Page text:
From Minnesota, With Love: Minnesota Weddings with The Minnesota Spoon

By Jonathon Wipfli

Photography by Matt Lien Photography

Photography by Matt Lien Photography

As a chef in Minnesota, I try to make the most of the short growing season we have by using what’s in season and what I can hunt and gather from our landscape (with the exception of seafood, which I will touch on later). What seems to be a trendy, local food movement is how I’ve approached food my entire life, so it only makes sense that I approach food in the same way with The Minnesota Spoon and large-scale events such as weddings or holiday parties. It’s a passion of mine and where my expertise lies. Using high-quality, seasonal food leads to diversity in menu creation, clean-tasting flavors, and provides a direct connection to what we eat. It also lets me use very simple techniques to let the quality of the ingredients shine through. I’ll walk you through examples and tips for your own menu, whether you make it yourself for your own intimate affair or you hire a caterer or restaurant. It will give you the best of what’s available in the spring and summer months.

Photography by Matt Lien Photography

Photography by Matt Lien Photography

With The Minnesota Spoon I approach catering a little differently for large events. We do our best to not have any food held warm, but, rather, cook food in small batches to order. We strive for the freshest seafood possible, using a company located in New York called Sea2Table. They connect us directly to docks that provide us with daily catches and overnight-ship the seafood to us. It’s a great way to ensure the best seafood possible in the middle of the country. We are also lucky enough in Minneapolis to have some great access to farms and farmers markets which let us get some incredible ingredients.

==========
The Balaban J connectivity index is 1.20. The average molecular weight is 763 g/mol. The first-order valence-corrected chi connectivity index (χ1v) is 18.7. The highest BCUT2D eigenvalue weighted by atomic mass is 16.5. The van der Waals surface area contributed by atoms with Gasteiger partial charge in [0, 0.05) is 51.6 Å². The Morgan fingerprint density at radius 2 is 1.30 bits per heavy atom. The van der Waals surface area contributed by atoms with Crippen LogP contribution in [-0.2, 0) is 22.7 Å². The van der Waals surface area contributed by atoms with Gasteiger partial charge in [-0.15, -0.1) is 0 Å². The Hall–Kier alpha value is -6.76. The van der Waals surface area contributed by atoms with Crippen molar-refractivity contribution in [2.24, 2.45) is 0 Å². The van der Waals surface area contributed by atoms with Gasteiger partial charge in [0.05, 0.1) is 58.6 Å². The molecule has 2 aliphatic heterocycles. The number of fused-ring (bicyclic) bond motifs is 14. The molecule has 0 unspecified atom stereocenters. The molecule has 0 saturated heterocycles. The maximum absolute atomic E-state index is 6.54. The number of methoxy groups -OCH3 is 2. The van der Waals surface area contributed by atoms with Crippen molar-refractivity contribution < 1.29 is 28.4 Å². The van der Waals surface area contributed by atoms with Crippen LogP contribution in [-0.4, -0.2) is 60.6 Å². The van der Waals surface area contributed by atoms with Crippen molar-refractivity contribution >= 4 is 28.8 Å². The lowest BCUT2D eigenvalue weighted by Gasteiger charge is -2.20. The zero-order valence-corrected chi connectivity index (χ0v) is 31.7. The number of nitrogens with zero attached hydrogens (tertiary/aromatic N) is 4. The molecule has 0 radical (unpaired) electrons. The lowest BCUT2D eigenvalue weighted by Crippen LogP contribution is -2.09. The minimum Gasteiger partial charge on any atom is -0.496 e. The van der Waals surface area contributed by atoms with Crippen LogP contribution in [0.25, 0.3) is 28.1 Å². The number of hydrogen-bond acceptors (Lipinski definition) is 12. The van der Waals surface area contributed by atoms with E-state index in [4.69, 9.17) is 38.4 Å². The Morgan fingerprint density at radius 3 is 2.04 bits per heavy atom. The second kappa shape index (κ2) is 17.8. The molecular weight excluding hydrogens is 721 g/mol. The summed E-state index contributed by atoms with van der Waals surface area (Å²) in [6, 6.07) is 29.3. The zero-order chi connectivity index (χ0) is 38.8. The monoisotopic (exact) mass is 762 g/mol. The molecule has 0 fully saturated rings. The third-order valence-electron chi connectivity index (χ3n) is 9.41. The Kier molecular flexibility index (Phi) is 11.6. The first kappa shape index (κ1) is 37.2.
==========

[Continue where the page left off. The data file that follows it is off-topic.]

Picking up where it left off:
Typically we run large events one of two ways. The first way is a little less formal and allows for a free-flowing meal by breaking the meal down into stations. There are multiple stations that people can visit and try different foods, there is no specific timeline for dinner and there is no formal sit-down. The foods are prepared in small batches by the chef or chefs running that station and served throughout the night. People can mill about and socialize with each other and the chefs without any pressure to have a sit-down meal.

The second way is a little more traditional where we break the meal down into courses and have a sit-down dinner. This generally begins with some passed appetizers, such as a couple of toasts, and a cocktail before the ceremony. After the ceremony, more cocktails and dinner follows. I’ll give a few examples of seasonal menu possibilities for each course.

Photography by Matt Lien Photography

Photography by Matt Lien Photography

Generally, each meal is split into three courses. You can have a passed appetizer as people mill around with drinks or save all the food for the dinner portion. Guests often like to nosh on something while the movement happens between ceremony and reception site and I find that seasonal crudités and toasts with oysters can fill that gap well, particularly with how fun it is to slurp oysters with family and friends. But for the second and third courses, we’re aiming for more of the sit-down eatables.

May and June is when things really start to get good in Minnesota. Asparagus, morels, baby kale, beans, summer squash, and spring herbs start to appear. Everything is incredibly fresh and green-tasting after getting out of the winter months. It’s a perfect time for simple, lighter fare that people can really dig into. It’s a great opportunity to cook some seafood and utilize a local rabbit farm, Singerhouse Farm in Menominee, Wisconsin.